Public invited to Blue Zones meetings this week
The effort to make Fairfield a Blue Zones-certified city will take flight this week.
Residents are invited to a focus group meeting from 6:30-8 p.m. Tuesday at the Fairfield Arts & Convention Center.
Another meeting just like it will be held 9:30-11 a.m. Saturday at the same location for those who cannot attend Tuesday’s meeting.
The meetings will be a chance for local residents to share their ideas about how to improve the community’s health. A group of nine leaders in Fairfield’s Blue Zones Project, collectively known as the “Power Nine,” will use the input from these meetings to create a blueprint for how to make Fairfield a Blue Zones Community.
Ed Malloy, a member of the “Power Nine,” said the meetings this week will instruct people in how to register with Blue Zones online. Participants will take a personal pledge to achieve a few different health and well-being goals in their own personal lives.
The Blue Zones website, www.bluezonesproject.com, includes suggestions for enhancing life such as better exercise, diet, environment and community involvement. For instance, one of the pledges a person can make is to get a bicycle and bike helmet.
The website says riding a bicycle burns 235 calories every 30 minutes, and wearing a helmet reduces the risk of serious head injury in crashes by as much as 85 percent. The bicycle pledge is one of the most popular on the site with more than 7,200 people agreeing to do it.
Malloy said the goals on the website are not especially demanding. They mostly require the person to make small tweaks in his or her exercise and diet.
“They’re things that get you focused on your routine, and they turn out to be fairly simple,” he said. “They are things like going behind your chair at work and doing some squats.”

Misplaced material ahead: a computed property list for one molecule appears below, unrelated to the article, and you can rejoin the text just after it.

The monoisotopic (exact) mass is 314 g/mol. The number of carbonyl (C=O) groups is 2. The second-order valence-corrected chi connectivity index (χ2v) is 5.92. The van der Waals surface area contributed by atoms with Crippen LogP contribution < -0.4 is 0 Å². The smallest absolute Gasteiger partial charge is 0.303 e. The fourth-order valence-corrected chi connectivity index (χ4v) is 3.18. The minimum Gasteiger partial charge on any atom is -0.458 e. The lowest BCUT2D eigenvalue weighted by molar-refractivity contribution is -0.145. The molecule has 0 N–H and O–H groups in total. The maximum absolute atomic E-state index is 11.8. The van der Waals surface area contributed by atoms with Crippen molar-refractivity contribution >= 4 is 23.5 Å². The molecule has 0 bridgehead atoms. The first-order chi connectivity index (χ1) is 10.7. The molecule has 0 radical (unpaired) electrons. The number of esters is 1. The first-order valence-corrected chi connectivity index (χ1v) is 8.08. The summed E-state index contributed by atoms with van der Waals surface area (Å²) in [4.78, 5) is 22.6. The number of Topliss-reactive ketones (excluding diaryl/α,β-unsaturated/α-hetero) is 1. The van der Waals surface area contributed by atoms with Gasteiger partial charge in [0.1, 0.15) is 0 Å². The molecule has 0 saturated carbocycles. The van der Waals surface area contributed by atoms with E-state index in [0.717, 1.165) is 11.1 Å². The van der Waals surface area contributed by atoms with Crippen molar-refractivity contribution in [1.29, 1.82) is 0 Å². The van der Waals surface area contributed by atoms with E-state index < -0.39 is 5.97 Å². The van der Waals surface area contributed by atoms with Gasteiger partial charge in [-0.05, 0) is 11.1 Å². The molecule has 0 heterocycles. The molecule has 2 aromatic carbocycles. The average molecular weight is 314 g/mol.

The Blue Zones Project is based on a 2008 book by cyclist and documentarian Dan Buettner, who investigated areas of the globe where people live healthy lives to 100 years of age and beyond. Buettner dubbed those locales “blue zones.”
“Buettner found a lot of things those people did were quite simple such as walking instead of using a car,” Malloy said. “People who live over 100 walk everywhere.”
Ken Daley, leader of the Power Nine, said the public meetings this week will feature a two-step process. The first step is to educate the public about what Blue Zones are. The second is to start a structured dialogue with the public to find out its health and wellness priorities.
Daley said it’s important for residents to remember to register online, even if they already registered a few years ago. Once the person has registered, he must commit to fulfill one of the “change behaviors.” Fairfield needs to get 20 percent of its population to register in order to meet the certification requirements.
“Sometimes the changes are as simple as standing up from your desk and having a good stretch,” Daley said. “They’re not time intensive.”
Mark Cohen, another member of the Power Nine, is in charge of the effort to get Fairfield’s residents to sign up for the wellness pledges. He said more than 2,000 people in town have already signed up to improve their health.
The Power Nine will submit its blueprint for certification by April 1. The committee will know by May if its blueprint is adequate, at which time it will begin to implement the blueprint.
Daley said the city should know within a year if it has achieved certification.
Daley said the Blue Zones Project is in many ways a continuation of another wellness project, “Let’sGoJeffCo.”
Daley said the work begun under Let’sGoJeffCo was not lost, but is being incorporated into the blueprint for the Blue Zones Project.
“We’ll just keep working to making this community not just a demonstration site but a very well community, which is our true desire,” Daley said. “It’s just a step toward our ultimate objective to make this the most well rural county in Iowa.”
Daley said Fairfield’s and Jefferson County’s wellness goals extend beyond what is included in the Blue Zones Project.
He said wellness includes things like reducing tobacco use and reducing teenage pregnancy.
“It’s a very complex set of interactions that have to take place for us to live healthy and productive lives into old age,” he said.